Jan 21, 2010

Body Language: Inside the Mind of a Playwright

Julie Ann Seals is my guest blogger today and she is one of the enchanting people that I befriended at Oral Roberts University. I think we became friends because my roommate was a friend of hers and we had an apartment off campus with a washer and dryer. I would come home from work on Saturdays to this blue-eyed nymph doing her weekly laundry in my home. We soon bonded over our adoration of Kurt Vonnegut and a shared weakness for worn-out jeans.

Julie is a playwright and actress (although she won’t call herself an actress) at the Nightingale Theater in Tulsa, Oklahoma. It’s one of the best local theaters that I’ve ever been to. When a place is hidden in the shadows of extreme religiosity, sometimes it breaks forth and shines like a diamond. I watched my first lesbian love story, complete with partial nudity, at this theater.

I asked Julie to write something the body and the art of acting.

Body language is the often subconscious enhancement or explanation of our verbal communication. Beyond facial expression and vocal intonation, the body gives social cues regarding the underlying intent and emotion of individuals. Often, along with the subconscious expression of the communicator, there is a subconscious interpretation by the receiver. So what exactly is going on when an actor--whose words and sometimes actions are dictated by another entity--is onstage attempting to convey an imaginary character to a theater full of strangers? How much of the subconscious is moved into the conscious? How self-aware can a gesture be before the audience recognizes the forgery?

If the answer to those questions, particularly the second one, were cut and dry, I imagine we could elevate the likes of William Shatner and David Caruso above pop culture self-parodies: every smoldering removal of sunglasses beckoning an Oscar nod. Alas, there are as many schools of thought on this as there are actors (and directors...and writers...and so on). Furthermore, not all characters require the same physicality, nor do all plays call for the same level of naturalism or theatricality. So, there is some disparity even within the individuals who address this issue.

Personally, when I am onstage (at an all-volunteer community theater in Tulsa, Oklahoma, so you know you can trust my expertise), about the only thing I'm thinking is, "Don't look like a jackass. Please, don't look like a jackass." My greatest acting weakness is my physicality. I know how to sound good. I'm excellent at memorizing lines. If a role requires me to be lying in bed paralyzed, I'm golden. I'm just too self-conscious to express myself very well with my body.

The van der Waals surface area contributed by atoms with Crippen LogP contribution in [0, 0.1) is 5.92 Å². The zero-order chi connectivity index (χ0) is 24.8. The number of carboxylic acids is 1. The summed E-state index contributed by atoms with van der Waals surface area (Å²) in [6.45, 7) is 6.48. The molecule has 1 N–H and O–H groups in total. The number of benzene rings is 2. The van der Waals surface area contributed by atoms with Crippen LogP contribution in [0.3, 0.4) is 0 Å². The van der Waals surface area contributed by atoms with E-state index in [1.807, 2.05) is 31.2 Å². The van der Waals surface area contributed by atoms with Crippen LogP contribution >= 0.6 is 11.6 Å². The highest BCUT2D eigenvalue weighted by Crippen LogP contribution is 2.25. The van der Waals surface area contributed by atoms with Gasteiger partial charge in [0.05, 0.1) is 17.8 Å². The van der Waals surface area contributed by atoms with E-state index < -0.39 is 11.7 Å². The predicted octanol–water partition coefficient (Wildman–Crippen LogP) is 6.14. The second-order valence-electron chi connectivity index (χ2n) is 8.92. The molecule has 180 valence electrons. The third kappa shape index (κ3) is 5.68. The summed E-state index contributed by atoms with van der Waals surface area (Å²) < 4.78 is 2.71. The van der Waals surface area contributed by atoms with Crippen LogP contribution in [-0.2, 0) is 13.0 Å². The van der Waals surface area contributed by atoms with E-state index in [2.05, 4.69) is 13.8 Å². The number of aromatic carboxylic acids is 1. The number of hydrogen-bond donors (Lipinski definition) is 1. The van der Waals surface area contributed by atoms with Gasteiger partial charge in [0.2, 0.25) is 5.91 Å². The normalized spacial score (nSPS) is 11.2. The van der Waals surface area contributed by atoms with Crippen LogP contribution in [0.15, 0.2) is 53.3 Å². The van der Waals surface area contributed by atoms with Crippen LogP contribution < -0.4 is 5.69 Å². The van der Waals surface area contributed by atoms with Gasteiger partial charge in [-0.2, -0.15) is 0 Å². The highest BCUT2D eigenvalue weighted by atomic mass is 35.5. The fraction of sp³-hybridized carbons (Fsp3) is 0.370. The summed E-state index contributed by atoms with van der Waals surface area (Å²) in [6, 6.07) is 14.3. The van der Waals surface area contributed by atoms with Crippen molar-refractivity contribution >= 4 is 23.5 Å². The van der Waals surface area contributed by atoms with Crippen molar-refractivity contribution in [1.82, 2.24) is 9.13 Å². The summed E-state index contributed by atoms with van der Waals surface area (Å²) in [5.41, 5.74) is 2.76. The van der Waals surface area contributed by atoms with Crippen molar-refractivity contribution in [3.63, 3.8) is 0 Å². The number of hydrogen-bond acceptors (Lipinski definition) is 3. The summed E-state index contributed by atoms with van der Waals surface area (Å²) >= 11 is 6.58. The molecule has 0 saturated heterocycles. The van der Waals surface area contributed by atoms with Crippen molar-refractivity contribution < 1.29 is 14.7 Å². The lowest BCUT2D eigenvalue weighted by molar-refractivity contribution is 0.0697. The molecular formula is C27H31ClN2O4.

Anyone who has seen me in a show may hesitate to call me self-conscious, considering that many of my roles have required minimal clothing. (Remember: it's community theater. In Oklahoma. We gotta do something to keep its doors open.) I'm not embarrassed by what my body looks like; I'm just limited in what I can do with it. It does not matter if the director leaves me to my own devices or if the piece is highly choreographed: I struggle if it requires gross motor skills. The audience can tell I'm acting (which is great when we do Vaudeville), whether I'm operating consciously or subconsciously.

However, I am not really an actor. I'm actually a playwright who performs sometimes because I've got the sweet ass and the moxy to give it a shot. Of the real actors I work with (I do not consider a humble venue to be a limiting factor for talent), I have noticed that they do not all approach material in the same way, nor do they all share the same strengths. One thing that always impresses me with them is that they are capable of fully committing to whatever action they take, whether they have consciously chosen it or the theater gods have bestowed it upon their worthy forms.

I mostly make my way in the theater as a disembodied voice in my actors' heads, and I leave it to them to make everything look right (with, perhaps, some gentle nudges). I provide them with the sounds, and they in turn grace me with the action. Of the talented, working actors I know, many operate within a fairly narrow physical vocabulary. Rarely are they asked to stretch beyond their comforts zones, and I'm not suggesting they should be if the result is not stage-worthy. At my home theater, the Nightingale, we've learned and are still learning how best to suit our material to the strengths and limitations of our ragtag players. Often the limitations of a specific actor become the very quality we exploit in writing and onstage, as if we're collectively struggling with and celebrating the eccentricities of our individual natures. Because we do not have the luxury to rely solely on our strengths, we find a use for the whole turkey. The bar is low, the house is half empty, and we have each other to lean on and learn from. As we continue this process, self-correcting as best we can, we find that we are able to dive ever deeper into the language of our craft and of our own bodies, eventually awaking and then shaping the voice within, the one residing in our muscles and our minds, immeasurable and unknowable even to ourselves, no more real than the stories we serve, but true and undeniable in the mind of the audience. Bravo, Caruso...Bravo.

1 comment:

little miss gnomide said...

Thank you, Julie, for being a guest blogger. I'm fascinated by the theater world and loved this little taste.